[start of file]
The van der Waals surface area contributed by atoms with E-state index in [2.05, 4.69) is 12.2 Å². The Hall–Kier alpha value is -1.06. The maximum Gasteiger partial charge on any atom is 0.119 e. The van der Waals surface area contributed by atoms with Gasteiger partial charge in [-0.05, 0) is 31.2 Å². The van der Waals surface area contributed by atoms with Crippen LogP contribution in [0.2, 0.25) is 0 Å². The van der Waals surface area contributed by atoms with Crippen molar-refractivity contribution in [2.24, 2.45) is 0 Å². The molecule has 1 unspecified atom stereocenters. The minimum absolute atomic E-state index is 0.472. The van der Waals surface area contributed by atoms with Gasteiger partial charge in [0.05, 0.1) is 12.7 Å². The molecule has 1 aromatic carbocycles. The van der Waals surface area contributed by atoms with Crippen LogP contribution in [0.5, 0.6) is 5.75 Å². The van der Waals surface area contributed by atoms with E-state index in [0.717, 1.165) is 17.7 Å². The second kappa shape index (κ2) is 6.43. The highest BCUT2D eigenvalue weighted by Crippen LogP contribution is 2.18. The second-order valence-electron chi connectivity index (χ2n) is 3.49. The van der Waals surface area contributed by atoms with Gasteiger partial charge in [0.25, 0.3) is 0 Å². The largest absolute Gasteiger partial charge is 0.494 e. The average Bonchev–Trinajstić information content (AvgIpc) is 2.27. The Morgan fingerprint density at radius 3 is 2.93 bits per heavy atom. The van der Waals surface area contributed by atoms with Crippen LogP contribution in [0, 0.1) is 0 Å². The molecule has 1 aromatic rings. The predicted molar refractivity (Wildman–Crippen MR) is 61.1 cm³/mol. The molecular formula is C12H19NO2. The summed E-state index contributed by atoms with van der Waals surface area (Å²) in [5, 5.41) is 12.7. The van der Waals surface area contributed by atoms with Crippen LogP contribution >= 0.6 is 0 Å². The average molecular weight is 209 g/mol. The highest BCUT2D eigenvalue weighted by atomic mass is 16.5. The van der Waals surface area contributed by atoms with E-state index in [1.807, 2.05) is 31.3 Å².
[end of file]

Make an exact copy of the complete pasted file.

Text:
The van der Waals surface area contributed by atoms with E-state index in [2.05, 4.69) is 12.2 Å². The Hall–Kier alpha value is -1.06. The maximum Gasteiger partial charge on any atom is 0.119 e. The van der Waals surface area contributed by atoms with Gasteiger partial charge in [-0.05, 0) is 31.2 Å². The van der Waals surface area contributed by atoms with Crippen LogP contribution in [0.2, 0.25) is 0 Å². The van der Waals surface area contributed by atoms with Crippen molar-refractivity contribution in [2.24, 2.45) is 0 Å². The molecule has 1 unspecified atom stereocenters. The minimum absolute atomic E-state index is 0.472. The van der Waals surface area contributed by atoms with Gasteiger partial charge in [0.05, 0.1) is 12.7 Å². The molecule has 1 aromatic carbocycles. The van der Waals surface area contributed by atoms with Crippen LogP contribution in [0.5, 0.6) is 5.75 Å². The van der Waals surface area contributed by atoms with E-state index in [0.717, 1.165) is 17.7 Å². The second kappa shape index (κ2) is 6.43. The highest BCUT2D eigenvalue weighted by Crippen LogP contribution is 2.18. The second-order valence-electron chi connectivity index (χ2n) is 3.49. The van der Waals surface area contributed by atoms with Gasteiger partial charge in [0.25, 0.3) is 0 Å². The largest absolute Gasteiger partial charge is 0.494 e. The average Bonchev–Trinajstić information content (AvgIpc) is 2.27. The Morgan fingerprint density at radius 3 is 2.93 bits per heavy atom. The van der Waals surface area contributed by atoms with Crippen LogP contribution in [0, 0.1) is 0 Å². The molecule has 1 aromatic rings. The predicted molar refractivity (Wildman–Crippen MR) is 61.1 cm³/mol. The molecular formula is C12H19NO2. The summed E-state index contributed by atoms with van der Waals surface area (Å²) in [5, 5.41) is 12.7. The van der Waals surface area contributed by atoms with Crippen LogP contribution >= 0.6 is 0 Å². The average molecular weight is 209 g/mol. The highest BCUT2D eigenvalue weighted by atomic mass is 16.5. The van der Waals surface area contributed by atoms with E-state index in [1.807, 2.05) is 31.3 Å².